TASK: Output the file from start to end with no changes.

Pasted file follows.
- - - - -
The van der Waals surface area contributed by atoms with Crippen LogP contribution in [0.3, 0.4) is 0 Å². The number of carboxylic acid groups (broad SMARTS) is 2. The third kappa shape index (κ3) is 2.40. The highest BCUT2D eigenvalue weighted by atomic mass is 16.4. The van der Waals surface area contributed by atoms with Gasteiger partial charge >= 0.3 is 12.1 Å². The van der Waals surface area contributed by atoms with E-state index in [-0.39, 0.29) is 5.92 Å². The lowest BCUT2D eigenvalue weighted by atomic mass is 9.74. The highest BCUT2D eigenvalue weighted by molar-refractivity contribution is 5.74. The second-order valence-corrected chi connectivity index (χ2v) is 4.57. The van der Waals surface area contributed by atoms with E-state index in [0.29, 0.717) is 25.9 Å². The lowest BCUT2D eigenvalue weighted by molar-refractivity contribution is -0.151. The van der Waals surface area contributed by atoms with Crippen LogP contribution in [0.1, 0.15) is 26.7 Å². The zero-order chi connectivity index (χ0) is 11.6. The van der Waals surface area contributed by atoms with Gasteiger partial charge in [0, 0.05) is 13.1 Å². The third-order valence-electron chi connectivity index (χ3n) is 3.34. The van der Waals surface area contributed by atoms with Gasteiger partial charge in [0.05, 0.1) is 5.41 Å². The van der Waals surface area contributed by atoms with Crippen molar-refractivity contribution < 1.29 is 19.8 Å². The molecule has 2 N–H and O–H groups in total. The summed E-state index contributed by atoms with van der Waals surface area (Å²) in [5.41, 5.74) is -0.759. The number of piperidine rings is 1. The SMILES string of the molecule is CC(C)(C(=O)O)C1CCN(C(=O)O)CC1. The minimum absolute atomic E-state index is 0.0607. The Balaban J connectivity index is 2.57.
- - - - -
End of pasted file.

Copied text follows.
The van der Waals surface area contributed by atoms with Crippen LogP contribution in [0.3, 0.4) is 0 Å². The number of carboxylic acid groups (broad SMARTS) is 2. The third kappa shape index (κ3) is 2.40. The highest BCUT2D eigenvalue weighted by atomic mass is 16.4. The van der Waals surface area contributed by atoms with Gasteiger partial charge >= 0.3 is 12.1 Å². The van der Waals surface area contributed by atoms with E-state index in [-0.39, 0.29) is 5.92 Å². The lowest BCUT2D eigenvalue weighted by atomic mass is 9.74. The highest BCUT2D eigenvalue weighted by molar-refractivity contribution is 5.74. The second-order valence-corrected chi connectivity index (χ2v) is 4.57. The van der Waals surface area contributed by atoms with E-state index in [0.29, 0.717) is 25.9 Å². The lowest BCUT2D eigenvalue weighted by molar-refractivity contribution is -0.151. The van der Waals surface area contributed by atoms with Crippen LogP contribution in [0.1, 0.15) is 26.7 Å². The zero-order chi connectivity index (χ0) is 11.6. The van der Waals surface area contributed by atoms with Gasteiger partial charge in [0, 0.05) is 13.1 Å². The third-order valence-electron chi connectivity index (χ3n) is 3.34. The van der Waals surface area contributed by atoms with Gasteiger partial charge in [0.05, 0.1) is 5.41 Å². The van der Waals surface area contributed by atoms with Crippen molar-refractivity contribution < 1.29 is 19.8 Å². The molecule has 2 N–H and O–H groups in total. The summed E-state index contributed by atoms with van der Waals surface area (Å²) in [5.41, 5.74) is -0.759. The number of piperidine rings is 1. The SMILES string of the molecule is CC(C)(C(=O)O)C1CCN(C(=O)O)CC1. The minimum absolute atomic E-state index is 0.0607. The Balaban J connectivity index is 2.57.